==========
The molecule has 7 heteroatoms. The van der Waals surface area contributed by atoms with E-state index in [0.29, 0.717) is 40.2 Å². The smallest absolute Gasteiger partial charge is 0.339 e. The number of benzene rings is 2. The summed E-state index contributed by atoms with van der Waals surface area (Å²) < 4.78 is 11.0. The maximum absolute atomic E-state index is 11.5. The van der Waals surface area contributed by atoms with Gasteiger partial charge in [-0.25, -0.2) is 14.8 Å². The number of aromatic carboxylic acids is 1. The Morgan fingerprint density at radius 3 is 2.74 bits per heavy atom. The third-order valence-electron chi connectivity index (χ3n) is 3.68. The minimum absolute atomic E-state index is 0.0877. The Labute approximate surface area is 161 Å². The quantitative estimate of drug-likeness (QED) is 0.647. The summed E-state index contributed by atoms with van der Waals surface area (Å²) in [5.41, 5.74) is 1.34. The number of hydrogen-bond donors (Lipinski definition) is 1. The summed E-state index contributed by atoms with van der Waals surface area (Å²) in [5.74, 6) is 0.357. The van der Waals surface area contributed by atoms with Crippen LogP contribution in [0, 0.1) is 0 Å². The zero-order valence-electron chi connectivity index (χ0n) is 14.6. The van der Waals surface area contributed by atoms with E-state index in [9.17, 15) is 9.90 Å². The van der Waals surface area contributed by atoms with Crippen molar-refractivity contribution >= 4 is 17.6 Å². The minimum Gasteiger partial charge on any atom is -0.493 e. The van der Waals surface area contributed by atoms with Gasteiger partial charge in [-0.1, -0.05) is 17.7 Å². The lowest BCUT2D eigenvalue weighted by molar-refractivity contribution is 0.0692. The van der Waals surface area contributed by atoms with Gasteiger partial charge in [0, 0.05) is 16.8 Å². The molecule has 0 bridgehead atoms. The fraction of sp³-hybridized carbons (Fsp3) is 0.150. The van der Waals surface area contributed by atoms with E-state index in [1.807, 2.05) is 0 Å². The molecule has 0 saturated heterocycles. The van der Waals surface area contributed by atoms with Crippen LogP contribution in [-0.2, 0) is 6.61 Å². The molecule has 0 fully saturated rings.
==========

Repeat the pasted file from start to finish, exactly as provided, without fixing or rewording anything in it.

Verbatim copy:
The molecule has 7 heteroatoms. The van der Waals surface area contributed by atoms with E-state index in [0.29, 0.717) is 40.2 Å². The smallest absolute Gasteiger partial charge is 0.339 e. The number of benzene rings is 2. The summed E-state index contributed by atoms with van der Waals surface area (Å²) < 4.78 is 11.0. The maximum absolute atomic E-state index is 11.5. The van der Waals surface area contributed by atoms with Gasteiger partial charge in [-0.25, -0.2) is 14.8 Å². The number of aromatic carboxylic acids is 1. The Morgan fingerprint density at radius 3 is 2.74 bits per heavy atom. The third-order valence-electron chi connectivity index (χ3n) is 3.68. The minimum absolute atomic E-state index is 0.0877. The Labute approximate surface area is 161 Å². The quantitative estimate of drug-likeness (QED) is 0.647. The summed E-state index contributed by atoms with van der Waals surface area (Å²) in [5.41, 5.74) is 1.34. The number of hydrogen-bond donors (Lipinski definition) is 1. The summed E-state index contributed by atoms with van der Waals surface area (Å²) in [5.74, 6) is 0.357. The van der Waals surface area contributed by atoms with Crippen LogP contribution in [0, 0.1) is 0 Å². The zero-order valence-electron chi connectivity index (χ0n) is 14.6. The van der Waals surface area contributed by atoms with E-state index in [9.17, 15) is 9.90 Å². The van der Waals surface area contributed by atoms with Crippen molar-refractivity contribution >= 4 is 17.6 Å². The minimum Gasteiger partial charge on any atom is -0.493 e. The van der Waals surface area contributed by atoms with Gasteiger partial charge in [-0.1, -0.05) is 17.7 Å². The lowest BCUT2D eigenvalue weighted by molar-refractivity contribution is 0.0692. The van der Waals surface area contributed by atoms with Gasteiger partial charge in [0, 0.05) is 16.8 Å². The molecule has 0 bridgehead atoms. The fraction of sp³-hybridized carbons (Fsp3) is 0.150. The van der Waals surface area contributed by atoms with E-state index in [1.807, 2.05) is 0 Å². The molecule has 0 saturated heterocycles. The van der Waals surface area contributed by atoms with Crippen LogP contribution in [-0.2, 0) is 6.61 Å². The molecule has 0 fully saturated rings.